General Question

metadog's avatar

What size generator do I need?

Asked by metadog (292 points ) August 27th, 2011

I am looking at getting a generator for emergency needs. Just to get an idea of what the top end would be, how big of a generator would my house need to run the entire place? I have two junction boxes. 2 – 50 gallon hot water heaters, two heat pumps, well pump, sump pump, lights, a couple of refridgerators, electronics, etc. (dishwasher and clothes washer/dryer unnecessary).

Conversely, just to run the important stuff… sump pump, refrigerators, well pump, some lights, eectronics, etc. What size would that be?

Lastly, totally ballpark, is there a way to set up some kind of integration between the house and the generator? Or would that work? Am I looking at things the wrong way? Thanks!

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7 Answers

Cruiser's avatar

For all that don’t mess around and get a whole house generator, best part is it will kick in when you are out of the house. You neighbors will be envious!

Tropical_Willie's avatar

You are talking about getting a stand-alone generator pack. 36kW would get most of your BIG wish list. $10K plus for professional install. Automatic disconnect ( required with auto start ) 200 AMPS.

LuckyGuy's avatar

Do you really need everything running in an emergency? Can you get by with only one heat pump. Are you willing to sacrifice a little?
If you have natural gas, a 14kW Guardian is a great unit. It costs about $8000 installed with the junction box and service contract.

blueiiznh's avatar

I think a whole house generator with transfer switch is good for those with the money ($8–10k), don’t want to be bothered with a portable generator and those who live in areas that have an event more than once per year with long duration outages (over 24 hours).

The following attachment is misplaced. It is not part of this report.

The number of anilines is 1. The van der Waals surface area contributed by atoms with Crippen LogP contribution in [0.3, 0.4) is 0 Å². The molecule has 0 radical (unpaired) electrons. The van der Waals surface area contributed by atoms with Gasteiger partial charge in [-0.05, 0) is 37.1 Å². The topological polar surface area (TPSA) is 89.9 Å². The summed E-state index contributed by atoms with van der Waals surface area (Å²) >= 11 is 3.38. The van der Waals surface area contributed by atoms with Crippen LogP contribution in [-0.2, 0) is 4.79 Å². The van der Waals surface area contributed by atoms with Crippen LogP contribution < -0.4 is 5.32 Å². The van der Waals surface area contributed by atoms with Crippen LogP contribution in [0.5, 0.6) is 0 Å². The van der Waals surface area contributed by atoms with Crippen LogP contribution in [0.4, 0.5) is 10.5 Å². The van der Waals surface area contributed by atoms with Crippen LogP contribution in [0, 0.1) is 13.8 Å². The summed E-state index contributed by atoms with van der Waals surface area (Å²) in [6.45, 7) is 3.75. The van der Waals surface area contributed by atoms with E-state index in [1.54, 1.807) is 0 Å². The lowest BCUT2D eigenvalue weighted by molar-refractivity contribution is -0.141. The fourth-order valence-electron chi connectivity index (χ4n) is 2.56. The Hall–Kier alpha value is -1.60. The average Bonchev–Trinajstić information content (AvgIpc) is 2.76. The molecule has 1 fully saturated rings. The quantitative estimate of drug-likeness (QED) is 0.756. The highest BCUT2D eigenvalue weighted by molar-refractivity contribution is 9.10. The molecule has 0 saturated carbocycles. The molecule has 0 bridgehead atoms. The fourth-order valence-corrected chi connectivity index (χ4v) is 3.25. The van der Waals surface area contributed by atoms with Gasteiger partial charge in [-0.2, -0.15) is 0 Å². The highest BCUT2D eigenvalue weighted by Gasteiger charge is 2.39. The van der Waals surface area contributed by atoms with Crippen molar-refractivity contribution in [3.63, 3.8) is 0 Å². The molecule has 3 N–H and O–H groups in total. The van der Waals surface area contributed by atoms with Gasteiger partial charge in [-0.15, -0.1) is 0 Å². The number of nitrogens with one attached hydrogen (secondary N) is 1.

Here is a sizing chart that you can select the items you wish covered and calculate how many kW recommendation is.

I have been in New England for many years and never needed to concern myself with it when I lived in Mass. Since I moved north to New Hampshire I have had an event at least once a year. The ice storm of 2009 left me without commercial power for 8 days.

I have a 5000 watt that can run both 120/240v. I manually supply power to specific items only (Furnace, hot water, refrigerator, some lights).
It provides peace of mind and the basics.

CaptainHarley's avatar

Here’s a handy-dandy lil graphical way to determine how many appliances you’ll be running, how much electrcity they’ll draw, and what size generator you’ll need:

http://www.briggsandstratton.com/generators-pressure-washers/home-generator-systems/buying-guide/

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letricguy's avatar

Unless you are immensely wealthy, you won’t want to purchase a whole house generator that will run your entire setup. The two hot water heaters alone consume enough electricity to run the entire rest of your home. You can typically count on installation costing anywhere from ½ to ⅔ the equipment cost. It’s best to get a 10+ kw standby generator and have it wired into a transfer panel with adequate breakers to run your essentials. Avoid the Generac brand. I have installed many of these and they are thoroughly unreliable. Look for Kohler or Winco. Cutler Hammer puts out a less expensive unit but the quality had been diminishing over the years. The engines may be Briggs and Stratton in numerous brands. It’s the electrical components that make one brand better than another.

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